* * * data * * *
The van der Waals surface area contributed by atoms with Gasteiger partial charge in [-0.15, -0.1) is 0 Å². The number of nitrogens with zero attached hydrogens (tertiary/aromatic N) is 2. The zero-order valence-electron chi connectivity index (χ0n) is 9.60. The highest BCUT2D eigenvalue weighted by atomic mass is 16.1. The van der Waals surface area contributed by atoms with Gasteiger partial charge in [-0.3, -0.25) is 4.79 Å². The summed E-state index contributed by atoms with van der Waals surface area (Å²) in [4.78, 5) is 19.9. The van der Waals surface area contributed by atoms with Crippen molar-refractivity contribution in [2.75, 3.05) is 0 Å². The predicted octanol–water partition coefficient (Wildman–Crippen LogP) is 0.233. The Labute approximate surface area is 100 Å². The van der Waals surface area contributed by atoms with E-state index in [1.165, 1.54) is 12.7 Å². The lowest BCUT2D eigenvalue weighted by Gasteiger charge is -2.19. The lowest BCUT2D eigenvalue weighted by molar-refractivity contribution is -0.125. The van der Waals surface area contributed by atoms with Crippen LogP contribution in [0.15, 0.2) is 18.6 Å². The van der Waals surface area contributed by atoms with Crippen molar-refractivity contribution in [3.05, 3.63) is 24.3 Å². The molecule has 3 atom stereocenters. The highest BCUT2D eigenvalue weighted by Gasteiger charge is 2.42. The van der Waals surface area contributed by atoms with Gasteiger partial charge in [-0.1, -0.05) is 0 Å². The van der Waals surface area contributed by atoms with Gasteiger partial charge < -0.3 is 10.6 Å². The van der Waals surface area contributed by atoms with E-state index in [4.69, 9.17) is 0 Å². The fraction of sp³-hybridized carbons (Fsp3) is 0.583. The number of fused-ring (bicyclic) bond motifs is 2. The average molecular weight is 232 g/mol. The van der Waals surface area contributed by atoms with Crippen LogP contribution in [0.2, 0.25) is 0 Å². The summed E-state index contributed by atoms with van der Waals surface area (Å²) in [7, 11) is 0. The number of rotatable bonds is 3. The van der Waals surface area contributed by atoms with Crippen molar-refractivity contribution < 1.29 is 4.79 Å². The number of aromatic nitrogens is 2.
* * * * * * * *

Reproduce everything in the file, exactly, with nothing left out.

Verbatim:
The van der Waals surface area contributed by atoms with Gasteiger partial charge in [-0.15, -0.1) is 0 Å². The number of nitrogens with zero attached hydrogens (tertiary/aromatic N) is 2. The zero-order valence-electron chi connectivity index (χ0n) is 9.60. The highest BCUT2D eigenvalue weighted by atomic mass is 16.1. The van der Waals surface area contributed by atoms with Gasteiger partial charge in [-0.3, -0.25) is 4.79 Å². The summed E-state index contributed by atoms with van der Waals surface area (Å²) in [4.78, 5) is 19.9. The van der Waals surface area contributed by atoms with Crippen molar-refractivity contribution in [2.75, 3.05) is 0 Å². The predicted octanol–water partition coefficient (Wildman–Crippen LogP) is 0.233. The Labute approximate surface area is 100 Å². The van der Waals surface area contributed by atoms with E-state index in [1.165, 1.54) is 12.7 Å². The lowest BCUT2D eigenvalue weighted by Gasteiger charge is -2.19. The lowest BCUT2D eigenvalue weighted by molar-refractivity contribution is -0.125. The van der Waals surface area contributed by atoms with Crippen LogP contribution in [0.15, 0.2) is 18.6 Å². The van der Waals surface area contributed by atoms with Crippen molar-refractivity contribution in [3.05, 3.63) is 24.3 Å². The molecule has 3 atom stereocenters. The highest BCUT2D eigenvalue weighted by Gasteiger charge is 2.42. The van der Waals surface area contributed by atoms with Gasteiger partial charge in [-0.1, -0.05) is 0 Å². The van der Waals surface area contributed by atoms with Gasteiger partial charge < -0.3 is 10.6 Å². The van der Waals surface area contributed by atoms with E-state index in [4.69, 9.17) is 0 Å². The fraction of sp³-hybridized carbons (Fsp3) is 0.583. The number of fused-ring (bicyclic) bond motifs is 2. The average molecular weight is 232 g/mol. The van der Waals surface area contributed by atoms with Crippen LogP contribution in [0.2, 0.25) is 0 Å². The summed E-state index contributed by atoms with van der Waals surface area (Å²) in [7, 11) is 0. The number of rotatable bonds is 3. The van der Waals surface area contributed by atoms with Crippen molar-refractivity contribution < 1.29 is 4.79 Å². The number of aromatic nitrogens is 2.